Now for the bad part. From the very beginning I’ve been assured that I would lose my hair; it’s just the nature of one of the drugs (adriamycin). I even went ahead and cut my hair in anticipation. Still, I can’t say that was thrilled with the prospect of being bald. Everyone knows that I’ve always depended on my looks to pay the bills… the sense that someone pities my terrible haircuts and gives me a tip to help rectify the situation. All kidding aside though, I have an interesting history with my hair. All through my childhood I was plagued by constant cowlicks, but I always kept my hair in more of a, well, typical little kid style. However, around 12, I got a buzz cut for the summer. It was so much easier to keep. Combine this with the fact that my mother could actually perform this sort of maintenance and that, for me, puberty brought a precipitous decline in my interest in all things “fashionable” (I guess it’s the geek gene), I just never went back. At times it could become unwieldy; if I went for too long I developed what was distinctly labeled “the poof.” Not quite an afro, as my hair is straighter than most rulers, but there was a distinct sense of “body” or whatever hair stylists use to describe just plain thick hair. Still, the style worked, as it helped undergird my credentials as an upstanding young man or a pretentious jerk, depending on your age. However, after graduating high school I lined up all my yearbooks to my page, leading me to coin the new adage “The more things change, the more Craig stays the same.” However, I never really pushed the issue. My mother seemed to enjoy cutting my hair, and college made me even lazier in regards to fashion. However, I kept missing in the field of romance, and suppose in my delusional state developed the one condition I had hoped to never have: vanity. Yes, I actually believed that perhaps my run of bad luck was not due to the fact that I lace my conversations with Simpsons references, or that I know of both John Anderson the Singer and John Anderson the politician, or that I still listen to vinyl records. No, I figured that, rather than simply having a unique personality that is simply hard to match, it surely had to be my appearance, specifically my 50’s high school football coach hair, that was impeding my success with the opposite sex. So I decided to let it grow, along with an ill-advised attempt at growing a beard. While the beard quickly succumbed to pressure from, well, everyone, the hair stayed. And I was satisfied. I thought it gave me a somewhat more professional look. But alas, it was not to be, because right when I had it where I wanted it, with a nice little “geek peak”  just peering over the edge of my head, I found out I’d be needing chemo.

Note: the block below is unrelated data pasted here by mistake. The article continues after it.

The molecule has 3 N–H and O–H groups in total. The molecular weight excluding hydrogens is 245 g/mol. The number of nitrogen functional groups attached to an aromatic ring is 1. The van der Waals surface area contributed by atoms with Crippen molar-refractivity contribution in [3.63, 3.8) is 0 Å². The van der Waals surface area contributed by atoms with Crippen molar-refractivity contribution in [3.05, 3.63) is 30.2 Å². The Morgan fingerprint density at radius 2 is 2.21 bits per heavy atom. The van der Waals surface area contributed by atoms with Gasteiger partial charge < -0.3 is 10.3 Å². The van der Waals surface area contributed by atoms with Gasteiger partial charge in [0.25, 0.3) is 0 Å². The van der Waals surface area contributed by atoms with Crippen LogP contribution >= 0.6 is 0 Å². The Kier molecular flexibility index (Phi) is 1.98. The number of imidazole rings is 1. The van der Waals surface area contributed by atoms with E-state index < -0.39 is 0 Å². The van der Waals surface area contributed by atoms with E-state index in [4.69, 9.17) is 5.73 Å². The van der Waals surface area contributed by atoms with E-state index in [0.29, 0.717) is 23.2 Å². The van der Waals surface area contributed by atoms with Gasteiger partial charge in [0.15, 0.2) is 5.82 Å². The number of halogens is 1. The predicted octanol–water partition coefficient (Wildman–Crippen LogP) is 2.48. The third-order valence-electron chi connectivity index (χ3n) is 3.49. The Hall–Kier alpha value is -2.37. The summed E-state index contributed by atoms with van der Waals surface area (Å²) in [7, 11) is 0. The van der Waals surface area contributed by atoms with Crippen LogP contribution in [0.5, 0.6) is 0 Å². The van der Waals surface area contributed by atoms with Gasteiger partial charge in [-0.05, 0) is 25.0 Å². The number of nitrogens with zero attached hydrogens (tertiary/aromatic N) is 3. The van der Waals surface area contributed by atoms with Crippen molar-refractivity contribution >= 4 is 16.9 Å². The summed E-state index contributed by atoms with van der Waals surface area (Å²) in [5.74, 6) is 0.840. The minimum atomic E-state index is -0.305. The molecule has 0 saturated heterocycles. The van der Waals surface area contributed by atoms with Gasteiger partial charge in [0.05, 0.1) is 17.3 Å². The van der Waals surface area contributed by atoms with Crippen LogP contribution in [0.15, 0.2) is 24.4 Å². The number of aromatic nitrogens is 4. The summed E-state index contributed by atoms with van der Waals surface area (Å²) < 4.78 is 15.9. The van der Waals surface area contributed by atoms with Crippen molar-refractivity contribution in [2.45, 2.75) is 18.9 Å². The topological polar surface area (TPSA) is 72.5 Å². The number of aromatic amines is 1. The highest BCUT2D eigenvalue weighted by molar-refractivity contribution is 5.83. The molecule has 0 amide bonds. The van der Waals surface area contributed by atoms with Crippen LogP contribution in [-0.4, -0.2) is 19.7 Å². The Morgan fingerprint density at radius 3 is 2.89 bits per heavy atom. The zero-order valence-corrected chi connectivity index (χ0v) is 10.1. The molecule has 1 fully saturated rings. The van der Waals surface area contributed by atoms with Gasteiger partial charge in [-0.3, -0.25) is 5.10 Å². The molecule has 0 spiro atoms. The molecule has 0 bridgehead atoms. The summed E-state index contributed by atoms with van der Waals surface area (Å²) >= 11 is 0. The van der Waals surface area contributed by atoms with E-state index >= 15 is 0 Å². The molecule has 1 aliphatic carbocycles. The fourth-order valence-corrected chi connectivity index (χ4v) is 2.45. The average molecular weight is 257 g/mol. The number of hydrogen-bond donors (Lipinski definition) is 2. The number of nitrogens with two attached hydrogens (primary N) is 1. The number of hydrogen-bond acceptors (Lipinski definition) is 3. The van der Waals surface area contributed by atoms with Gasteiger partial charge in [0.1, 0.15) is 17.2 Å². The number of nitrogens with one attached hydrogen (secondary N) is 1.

As I’ve said, I’m not generally one to obsess over my hair. Particularly now that I’ve determined it really wasn’t my hair after all. But there’s still something unsettling about washing what little hair you do have and having your hands covered in follicles. Also, one hair or two is perhaps to be expected on a desk. But the entire area beneath your keyboard should not be layered with it. The real conundrum is that I don’t know how to approach baldness. Since I’ve always had a head of, shall we say, a peculiar circumference, I’ve never been able to find a hat that fit properly. Yet I’m just not sure if nothing up top is going to look right either. But that’s a problem for later.